Hairdressers across Australia are frustrated, confused and anxious after mixed messaging from Prime Minister Scott Morrison on restrictions during the coronavirus pandemic.
Alfredton Hair and Beauty owner Liana Furness has called her clients at least four times in the past five days in an effort to respond to government guidelines and ultimately decided to close her business on Wednesday.
She held a staff meeting on Sunday to implement measures including reduced working hours and rotating staff teams in an effort to maintain health and safety.
By the time the team had finished re-arranging their staff hours and client booking times they heard Victorian Premier Daniel Andrew's announcement all non-essential businesses would be closed by Tuesday.
"We stayed at work until 9.30pm on Sunday ringing all of our clients for the next two weeks to tell them what we were doing. We worked on Monday until 9pm to fit everyone in where we could," she said.
On Monday, news came through hairdressers would be classed as an essential business so staff rang clients again to re-book their appointments.
"By this stage we had to stand down a couple of staff because we didn't have the work for them," Ms Furness said.
On Tuesday, Prime Minister Scott Morrison announced hairdressers could remain open but would be restricted to 30 minute appointments, so staff rang all clients again and told them they had to close the salon as their minimum service time was 45 minutes.
I feel we should have been shut down at the same time as all non-essentials were shut down.Liana Furness, Alfredton Hair and Beauty
Ms Furness said she then heard on the news on Thursday morning the Prime Minister had lifted the 30 minute restriction.
"These clients would have been called five or six times already," she said.
"I can't keep employing people for no work. I will end up going bankrupt if we keep on doing that.
"It is just me here now, down from 18 staff. I won't be doing hair but I am here taking appointments where we can for the foreseeable future and help with any hair care products. Hopefully that gives us something to come back to.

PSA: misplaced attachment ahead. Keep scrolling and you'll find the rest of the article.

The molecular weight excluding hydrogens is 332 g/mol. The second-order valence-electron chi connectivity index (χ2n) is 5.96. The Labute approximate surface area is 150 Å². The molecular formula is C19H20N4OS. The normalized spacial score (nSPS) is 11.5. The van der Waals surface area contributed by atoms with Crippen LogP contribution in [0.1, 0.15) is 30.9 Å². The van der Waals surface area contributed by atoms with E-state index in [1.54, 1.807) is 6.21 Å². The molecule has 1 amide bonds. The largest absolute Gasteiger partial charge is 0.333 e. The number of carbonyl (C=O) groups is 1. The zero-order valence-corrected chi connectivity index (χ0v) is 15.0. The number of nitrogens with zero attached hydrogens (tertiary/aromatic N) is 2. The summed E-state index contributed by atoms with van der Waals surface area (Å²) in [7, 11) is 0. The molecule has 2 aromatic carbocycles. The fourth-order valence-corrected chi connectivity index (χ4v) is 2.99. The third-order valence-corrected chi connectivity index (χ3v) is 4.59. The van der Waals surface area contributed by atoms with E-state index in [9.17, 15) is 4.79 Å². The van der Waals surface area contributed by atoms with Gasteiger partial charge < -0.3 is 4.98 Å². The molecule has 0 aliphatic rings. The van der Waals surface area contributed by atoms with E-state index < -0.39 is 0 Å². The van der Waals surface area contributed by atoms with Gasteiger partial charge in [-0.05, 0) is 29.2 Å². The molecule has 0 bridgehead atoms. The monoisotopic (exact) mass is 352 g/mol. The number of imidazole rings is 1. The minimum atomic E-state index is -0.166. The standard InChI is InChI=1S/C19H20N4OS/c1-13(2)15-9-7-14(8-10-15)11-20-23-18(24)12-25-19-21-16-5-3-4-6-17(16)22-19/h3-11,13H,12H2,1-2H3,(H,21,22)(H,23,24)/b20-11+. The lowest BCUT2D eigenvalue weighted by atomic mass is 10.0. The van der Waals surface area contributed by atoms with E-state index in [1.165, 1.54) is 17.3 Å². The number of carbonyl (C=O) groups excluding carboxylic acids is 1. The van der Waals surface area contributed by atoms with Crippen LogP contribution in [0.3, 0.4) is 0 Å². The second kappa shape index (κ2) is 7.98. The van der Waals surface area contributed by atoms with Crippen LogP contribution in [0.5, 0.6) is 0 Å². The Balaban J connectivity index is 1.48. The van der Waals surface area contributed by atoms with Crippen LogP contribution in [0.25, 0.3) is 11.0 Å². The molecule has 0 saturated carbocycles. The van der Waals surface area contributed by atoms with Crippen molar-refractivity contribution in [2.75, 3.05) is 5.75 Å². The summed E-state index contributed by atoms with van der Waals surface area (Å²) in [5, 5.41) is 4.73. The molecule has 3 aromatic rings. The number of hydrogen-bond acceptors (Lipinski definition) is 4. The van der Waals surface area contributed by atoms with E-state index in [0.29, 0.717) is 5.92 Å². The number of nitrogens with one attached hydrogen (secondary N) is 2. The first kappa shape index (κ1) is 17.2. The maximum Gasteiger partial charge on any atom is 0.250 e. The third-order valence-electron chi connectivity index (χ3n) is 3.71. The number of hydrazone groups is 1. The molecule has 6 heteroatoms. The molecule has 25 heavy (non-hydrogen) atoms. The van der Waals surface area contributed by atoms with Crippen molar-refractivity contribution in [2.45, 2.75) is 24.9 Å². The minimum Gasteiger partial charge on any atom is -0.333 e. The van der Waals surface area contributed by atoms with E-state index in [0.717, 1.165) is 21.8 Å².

"I physically can't afford to pay staff to be here with no clients because I have had to reschedule them so many times."
Ms Furness said she understood hairdressers would at some stage have to close their salons because it was impossible to practice social distancing, but the confusing messaging had made her feel anxious and nervous.
"I feel like we should have been closed," she said.
"They are telling everyone to stay home unless it is a necessity to go out. Hair and beauty, as much as we would like to think it is a necessity, it is really not. They are telling people to stay home which is in turn costing us money to stay open when no one is coming in.
"Not only that, I don't want any of my staff to get sick. I feel we should have been shut down at the same time as all non-essentials were shut down."
- We're here and we always will be: The Courier's reporting of coronavirus
- What you should and shouldn't do if you're in coronavirus self-isolation
- How do I know if I have COVID-19?
- Coronavirus: How many confirmed COVID-19 cases and deaths in Australia?
- Coronavirus in Victoria: confirmed cases and deaths from COVID-19
Ms Furness said she was uncertain if she would be able to access government support because it was not yet a directive that hairdressers must close down.
"My staff are trying to go to Centrelink, but I don't know where I stand," she said.
"I don't know if I have to stand them down or are they on leave without pay? No one really understands. I don't think I can seek support from the government as a small business because we haven't been forced to close down.
"There is so much confusion. In a space of five days we have open, shut, open, shut.
"I am part of the Australian Hairdressing Council and I know everyone is in the same position. Everybody wants us closed down.
"It is a very stressful time. I never thought I would see something like this in my life time. I have to just play each day as it comes and hope they do decide to shut us down and hopefully we can open again in the near future when we are through this.
"When you have got all of your rent to pay, booking systems we have to pay, bank fees, super, insurances, depending on how long we are closed for there are going to be a lot of people who can't open again. I hope we are not one of them."
Have you signed up to The Courier's variety of news emails? You can register below and make sure you are up to date with everything that's happening in Ballarat.